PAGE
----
Ka'ena Point

By Kim Fethal and Scott Seabury

One of the best ways to get in touch with nature and see the beauty that nature offers us is to go hiking. There are many places on O'ahu to go hiking but Ka'ena Point Natural Reserve is an adventurous hike you won't forget.

Located on the isolated northwestern tip of O'ahu, Ka'ena Point Natural Reserve houses many endemic as well as indigenous plants and flora found in the state of Hawaii. Also making a home there are various types of marine life, birds, and even the elusive mongoose which was bought to Hawaii to control an ever growing rat infestation.

Safety is a very important factor in hiking and the hike to Ka'ena is one that should not be over looked. Be sure to bring enough water for those on the hike because nature has neither provided a water fountain nor rest- room facilities. Hikers might also want to bring some sunscreen along for the sun is unforgiving on the trail. Since there are no telephones, make sure that someone is equipped with a first aid kit and a cellular phone in case of some unforeseen accident. The trail is unpaved and at some points rocky so shoes are a recommendation. Just be careful and have fun.

There are two ways to access the point. To get there from Honolulu, take H1 west that will also lead to Farrington Highway ( route 930 ) and keep driving till you reach Keawa'ula better known as Yokohama Beach which was named after a railroad worker who switched tracks for the O'ahu Railway and Land Company ( Arrigoni 6 ).You can par your car at Yokohama Beach. For an even longer scenic drive you can also take H1 west from Honolulu then make a cut off to enter H2 north which will lead to Farrington Highway ( route 930 ) and you will drive through the old plantation town of Waialua, pass the starting points for the Mokuleia and Kealia trails and go to the end of Mokule'ia. You can park your car at Mokule'ia. From either way it is inadvisable to drive past the macadamized road due to its rough terrain ( Arrigoni 4 ). After parking, from either direction the rest of the way you would proceed on foot. The hike is approximately three miles to the point's light house which ever way you came from.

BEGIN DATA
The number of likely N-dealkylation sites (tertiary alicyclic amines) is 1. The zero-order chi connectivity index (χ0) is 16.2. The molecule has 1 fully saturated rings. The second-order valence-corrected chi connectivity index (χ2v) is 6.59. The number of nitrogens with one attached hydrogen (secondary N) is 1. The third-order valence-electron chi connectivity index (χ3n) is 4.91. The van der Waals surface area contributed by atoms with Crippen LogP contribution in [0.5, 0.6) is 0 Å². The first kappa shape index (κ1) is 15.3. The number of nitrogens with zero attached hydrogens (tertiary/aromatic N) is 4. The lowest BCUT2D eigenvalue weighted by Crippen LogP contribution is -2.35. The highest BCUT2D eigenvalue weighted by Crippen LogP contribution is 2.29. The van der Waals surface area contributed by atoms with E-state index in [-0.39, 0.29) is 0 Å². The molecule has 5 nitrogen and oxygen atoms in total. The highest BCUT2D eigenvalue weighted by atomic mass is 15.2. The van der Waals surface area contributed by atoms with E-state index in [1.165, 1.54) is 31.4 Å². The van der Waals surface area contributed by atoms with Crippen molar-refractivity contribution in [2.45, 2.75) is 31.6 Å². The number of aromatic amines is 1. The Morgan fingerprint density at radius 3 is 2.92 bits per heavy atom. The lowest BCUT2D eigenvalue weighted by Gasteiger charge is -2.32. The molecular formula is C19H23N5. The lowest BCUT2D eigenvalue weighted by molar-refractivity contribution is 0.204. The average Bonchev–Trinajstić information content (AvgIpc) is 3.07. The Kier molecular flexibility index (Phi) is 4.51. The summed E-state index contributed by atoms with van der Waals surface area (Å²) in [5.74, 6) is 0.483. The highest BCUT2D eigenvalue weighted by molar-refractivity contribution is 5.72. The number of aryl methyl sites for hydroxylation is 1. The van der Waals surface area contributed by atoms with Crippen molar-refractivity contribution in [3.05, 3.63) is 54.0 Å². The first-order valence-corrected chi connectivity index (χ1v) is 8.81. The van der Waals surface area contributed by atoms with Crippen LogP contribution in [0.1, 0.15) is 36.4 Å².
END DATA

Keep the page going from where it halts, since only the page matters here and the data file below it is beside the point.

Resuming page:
During the months from November to May you might be able to see the spouts and an occasional breach from Hump Back Whales offshore. Along with the various marine life at Ka'ena it is also a sanctuary for the Wedgetailed Shearwater, Red-footed Booby, Laysan Albatross, and the Iwa or great frigate bird. Mynah birds, Cardinals, and several types of doves also nest on the point (Arrogin 139 ).

Ka'ena Point was said to be named for a brother or sister of Pele ( Pukui 61 ). The point is also known as Leina a Ka'uhane which means the "Leaping place of the souls." The myth is that the Hawaiians believed that the souls of the dead leaped into the next plain of existence from Ka'ena Point.

While walking through the dry beautiful setting you can smell the salty ocean water and feel the breeze with the touch of moisture. The hike to Ka'ena Point is not an overly strenuous one but the sun can take a toll on even the most healthiest of hikers. The tidal pools offer some refuge as well as a good place to see the fishes of Hawaii. The manini or convict tang were a food source for the native Hawaiians and are abundant. Sharks and rays are also abundant and are sometimes seen frequenting these tidal pools. The trail also sports haole koa trees, ma'o or Hawaiian cotton, naupaka-kai, ohai and even the blue flowered pa'u o Hi'iaka ( Jacquemontia sandwicensis ) ( Arrogoni ).

Since 1983 Ka'ena Point has been adopted as a natural reserve and most of the plants and animals are protected. It has been closed off the recreational vehicles due to the uprooting of some of the endemic plant population in the late seventies.

At Ka'ena Point there is also a Coast guard observation tower. If you climb the ladder to the top of the tower you can see incoming waves from both sides of the point which is really neat. When you watch the beautiful sun set over the horizon you will be able to see the green flash that occurs for a few moments which would make a good photograph (Pager 119 ).

The beauty of Ka'ena Point always attracts people there. We are sure hikers will have an unforgettable time on their Ka'ena Point expedition. We know you would like to visit other places on Oahu but, don't pass up the best offshore hiking on the island.

Works Cited

Arrigoni, Edward. A nature walk to Ka'ena Point. Honolulu: Topgallant,
Pager, Sean. Hawaii of the Beaten Path. 2nd ed. Connecticut: Globe Pequot,
     1995. 119.
Pukui, Mary Kawena, Samuel H Elbert and Esther T Mookine. Places 
     Names of Hawaii. Honolulu: University of Hawaii. 1974. 61.

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